Jack Schaap, the former pastor of First Baptist Church of Hammond, is continuing his fight to have his 12-year prison sentence overturned for having sex with an underage parishioner.
His new attorney, Charles A. Murray, of Bonita Springs, Fla., filed several documents Monday in U.S. District Court in Hammond arguing that Schaap’s former attorneys not only failed to adequately defend him after he had pleaded guilty but also lied to him before he did so.
The former pastor gave up most of his rights to appeal his sentence when he agreed to a plea deal with prosecutors but argues now that his constitutional right to effective counsel was violated.
Schaap claims in the filings that his former attorneys, Paul Stracci and Alison Benjamin, told Schaap that the most he would serve if he pleaded guilty was 10 years in prison and that he possibly could serve as little as 18 months.
Stracci declined to comment on the filings.
The charge Schaap pleaded guilty to, causing a minor to be transported across state lines for sex, actually comes with a mandatory minimum of 10 years in prison up to life, a fact that U.S. District Judge Rudy Lozano stated during Schaap’s change of plea hearing in September 2012.
“Yet using (Stracci’s) alleged knowledge of the law, defense counsel led the petitioner to believe that such a low sentence was possible, thereby inducing a guilty plea that was invalidly entered and would otherwise have not been entered,” Murray says in one of his filings.
His agreement with the government called for federal attorneys to ask that he serve 10 years in prison, although that was not a binding part of the deal. Lozano also questioned Schaap during that hearing as to whether anyone had made any other promises than those in the plea agreement to him. Schaap at the time said no.
Lozano eventually disagreed with the government’s request and sentenced Schaap to 12 years in prison, which was two years less than the minimum of what federal sentencing guidelines recommended.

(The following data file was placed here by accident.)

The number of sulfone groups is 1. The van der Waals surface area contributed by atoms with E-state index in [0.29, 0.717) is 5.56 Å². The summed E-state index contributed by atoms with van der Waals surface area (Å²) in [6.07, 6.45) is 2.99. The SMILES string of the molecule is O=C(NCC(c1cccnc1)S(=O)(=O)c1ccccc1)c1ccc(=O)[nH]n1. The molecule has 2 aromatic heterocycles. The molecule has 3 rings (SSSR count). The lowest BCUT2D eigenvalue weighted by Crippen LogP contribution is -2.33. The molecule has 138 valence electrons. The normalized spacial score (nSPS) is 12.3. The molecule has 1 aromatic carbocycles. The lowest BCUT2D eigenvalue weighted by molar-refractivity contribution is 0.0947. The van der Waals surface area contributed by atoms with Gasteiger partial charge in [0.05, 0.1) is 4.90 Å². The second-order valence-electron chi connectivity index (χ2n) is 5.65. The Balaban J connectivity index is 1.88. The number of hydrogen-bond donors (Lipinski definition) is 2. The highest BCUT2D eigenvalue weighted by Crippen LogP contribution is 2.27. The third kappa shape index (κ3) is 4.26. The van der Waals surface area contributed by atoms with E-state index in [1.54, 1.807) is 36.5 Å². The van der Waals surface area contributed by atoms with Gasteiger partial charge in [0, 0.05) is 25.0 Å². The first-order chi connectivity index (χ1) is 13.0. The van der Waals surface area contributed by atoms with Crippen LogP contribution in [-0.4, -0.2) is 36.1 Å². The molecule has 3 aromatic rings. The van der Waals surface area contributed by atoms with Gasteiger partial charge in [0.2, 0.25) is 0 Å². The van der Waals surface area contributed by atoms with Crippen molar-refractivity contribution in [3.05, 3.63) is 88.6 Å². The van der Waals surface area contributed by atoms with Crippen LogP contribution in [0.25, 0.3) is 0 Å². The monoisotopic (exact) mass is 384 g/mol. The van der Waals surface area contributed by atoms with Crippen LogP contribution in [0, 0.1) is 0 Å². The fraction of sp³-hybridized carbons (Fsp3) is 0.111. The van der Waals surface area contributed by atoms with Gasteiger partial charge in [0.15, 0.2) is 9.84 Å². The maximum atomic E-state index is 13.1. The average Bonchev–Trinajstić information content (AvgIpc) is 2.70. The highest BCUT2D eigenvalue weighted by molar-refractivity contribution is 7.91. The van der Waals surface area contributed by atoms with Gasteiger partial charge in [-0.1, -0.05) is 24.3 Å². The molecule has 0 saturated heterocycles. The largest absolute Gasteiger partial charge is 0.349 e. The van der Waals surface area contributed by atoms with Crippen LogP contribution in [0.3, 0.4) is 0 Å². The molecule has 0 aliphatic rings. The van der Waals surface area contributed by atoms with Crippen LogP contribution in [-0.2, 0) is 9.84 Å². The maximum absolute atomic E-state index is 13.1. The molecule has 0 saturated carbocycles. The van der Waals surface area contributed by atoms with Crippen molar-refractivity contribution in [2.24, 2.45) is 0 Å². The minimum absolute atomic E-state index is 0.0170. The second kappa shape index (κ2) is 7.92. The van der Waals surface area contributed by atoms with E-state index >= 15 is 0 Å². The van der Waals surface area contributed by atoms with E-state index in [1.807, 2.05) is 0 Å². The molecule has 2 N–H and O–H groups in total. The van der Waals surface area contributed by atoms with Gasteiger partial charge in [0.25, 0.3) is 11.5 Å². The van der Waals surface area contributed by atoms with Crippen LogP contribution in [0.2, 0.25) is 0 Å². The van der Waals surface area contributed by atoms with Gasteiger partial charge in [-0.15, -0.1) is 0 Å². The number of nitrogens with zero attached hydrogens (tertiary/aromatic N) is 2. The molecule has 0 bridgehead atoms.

The new filings also claim that Stracci failed Schaap by not arguing that the victim — a girl known only as Jane Doe — who was 16 in the summer of 2012, pursued Schaap and acted as the aggressor.
“No doubt exists that the petitioner should have resisted Doe’s advances, but the petitioner submits that his actions did not serve to destroy Doe in the manner that often occurs when underage individuals are victimized. …”
Murray argued that the girl had previous sexual experience and drank alcohol and smoked marijuana, which he claims make Schaap not fully culpable for his crime.
The girl was a student at the church’s school before she was expelled because she had sexual relationship with her boyfriend. Schaap, who was principal of the school, was assigned to counsel her, which is when their relationship started.
Assistant U.S. Attorney Jill Koster argued during Schaap’s sentencing hearing that one school official wrote at the time that the girl was in a fragile state and was told to put all her trust in Schaap.
The government also presented letters from Schaap to the victim, in which he told her their relationship was desired by God and that he was helping to save her.
Schaap is asking to have a hearing on his motion.